Long-tail capture. The value of research is extremely long tailed, with a small fraction of the research having far more impact than others. Unfortunately, it’s not easy to do highly impactful research or predict in advance which topics will lead to the most traction. If you as a researcher want to do research that dramatically changes the landscape, your odds are low. However, if you increase the impact of most of the EA community’s research output, you also “capture” the impact of the long tails when they occur. Your probability of applying a multiplier to very impactful research is actually quite high.
Power of large numbers and multipliers. If you apply a multiplier to a bigger number, you have a proportionately larger impact. This means that even a small increase in the multiplier leads to outsized improvements in output. For example, if a single researcher toiled away to increase their readership by 50%, that would likely have a smaller impact than the Nonlinear Library increasing the readership of the EA Forum by even 1%. This is because 50% times a small number is still very small, whereas 1% times a large number is actually quite large. And there’s reason to believe that the library could have much larger effects on readership, which brings us to our next section.
Why it’s useful
EA needs more audio content
EA has a vibrant online community, and there is an amazing amount of well researched, insightful, and high impact content. Unfortunately, it’s almost entirely in writing and very little is in audio format.
There are a handful of great podcasts, such as the 80,000 Hours and FLI podcasts, and some books are available on Audible. However, these episodes come out relatively infrequently and the books even less so. There’s a few other EA-related podcasts, including one for the EA Forum, but a substantial percentage have become dormant, as is far too common for channels because of the considerable amount of effort required to put out episodes.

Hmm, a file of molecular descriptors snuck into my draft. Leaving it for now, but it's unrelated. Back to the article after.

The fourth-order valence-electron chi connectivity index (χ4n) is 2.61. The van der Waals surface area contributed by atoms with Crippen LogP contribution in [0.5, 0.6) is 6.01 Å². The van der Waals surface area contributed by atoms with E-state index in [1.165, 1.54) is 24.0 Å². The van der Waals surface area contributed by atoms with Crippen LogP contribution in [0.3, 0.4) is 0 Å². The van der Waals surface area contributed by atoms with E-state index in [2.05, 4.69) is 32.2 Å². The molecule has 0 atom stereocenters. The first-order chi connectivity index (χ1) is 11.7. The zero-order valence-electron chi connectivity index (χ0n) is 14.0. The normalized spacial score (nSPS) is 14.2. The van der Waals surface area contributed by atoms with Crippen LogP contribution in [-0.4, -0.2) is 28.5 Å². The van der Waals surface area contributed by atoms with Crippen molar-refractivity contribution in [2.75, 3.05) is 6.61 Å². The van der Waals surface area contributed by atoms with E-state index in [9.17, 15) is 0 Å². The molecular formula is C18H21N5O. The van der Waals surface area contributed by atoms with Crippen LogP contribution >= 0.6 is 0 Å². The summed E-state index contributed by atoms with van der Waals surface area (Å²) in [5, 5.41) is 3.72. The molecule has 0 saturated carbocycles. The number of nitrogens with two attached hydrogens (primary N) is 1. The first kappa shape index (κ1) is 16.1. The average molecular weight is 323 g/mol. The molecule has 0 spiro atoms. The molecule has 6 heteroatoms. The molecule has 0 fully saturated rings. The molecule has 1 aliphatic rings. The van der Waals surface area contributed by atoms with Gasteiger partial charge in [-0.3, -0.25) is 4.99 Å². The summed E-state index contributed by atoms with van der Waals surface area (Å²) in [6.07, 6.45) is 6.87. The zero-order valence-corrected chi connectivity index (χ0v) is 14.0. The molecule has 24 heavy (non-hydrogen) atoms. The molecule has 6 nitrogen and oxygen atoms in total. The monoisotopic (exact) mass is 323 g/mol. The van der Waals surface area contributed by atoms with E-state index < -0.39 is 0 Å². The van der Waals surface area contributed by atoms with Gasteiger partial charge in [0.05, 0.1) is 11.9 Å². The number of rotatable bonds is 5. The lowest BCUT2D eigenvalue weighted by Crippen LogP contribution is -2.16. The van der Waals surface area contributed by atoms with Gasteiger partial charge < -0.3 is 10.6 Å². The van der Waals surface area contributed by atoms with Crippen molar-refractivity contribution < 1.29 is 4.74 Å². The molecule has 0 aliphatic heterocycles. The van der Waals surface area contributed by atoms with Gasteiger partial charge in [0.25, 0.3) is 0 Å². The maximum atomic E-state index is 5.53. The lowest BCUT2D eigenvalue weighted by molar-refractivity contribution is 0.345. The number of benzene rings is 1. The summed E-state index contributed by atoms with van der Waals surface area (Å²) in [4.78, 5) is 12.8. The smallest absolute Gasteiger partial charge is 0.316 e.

There are a lot of listeners
The limited availability of audio is a shame because many people love to listen to content. For example, ever since the 80,000 Hours podcast came out, a common way for people to become more fully engaged in EA is to mainline all of their episodes. Many others got involved through binging the HPMOR audiobook, as Nick Lowry puts it in this meme. We are definitely a community of podcast listeners.
Why audio? Often, you can’t read with your eyes but you can with your ears. For example, when you’re working out, commuting, or doing chores. Sometimes it’s just for a change of pace. In addition, some people find listening to be easier than reading. Because it feels easier, they choose to spend time learning that might otherwise be spent on lower value things.
Regardless, if you like to listen to EA content, you’ll quickly run out of relevant podcasts - especially if you’re listening at 2-3x speed - and have to either use your own text-to-speech software or listen to topics that are less relevant to your interests.
Existing text-to-speech solutions are sub-optimal
We’ve experimented extensively with text-to-speech software over the years, and all of the dozens of programs we’ve tried have fairly substantial flaws. In fact, a huge inspiration for this project was our frustration with the existing solutions and thinking that there must be a better way. Here are some of the problems that often occur with these apps:
- They're glitchy, frequently crashing, losing your spot, failing at handling formatting edge cases, etc.
- Their playlists don’t work or exist, so you’ll pause every 2-7 minutes to pick a new article to read, making it awkward to use during commutes, workouts, or chores. Or maybe you can’t change the order, like with Pocket, which makes it unusable for many.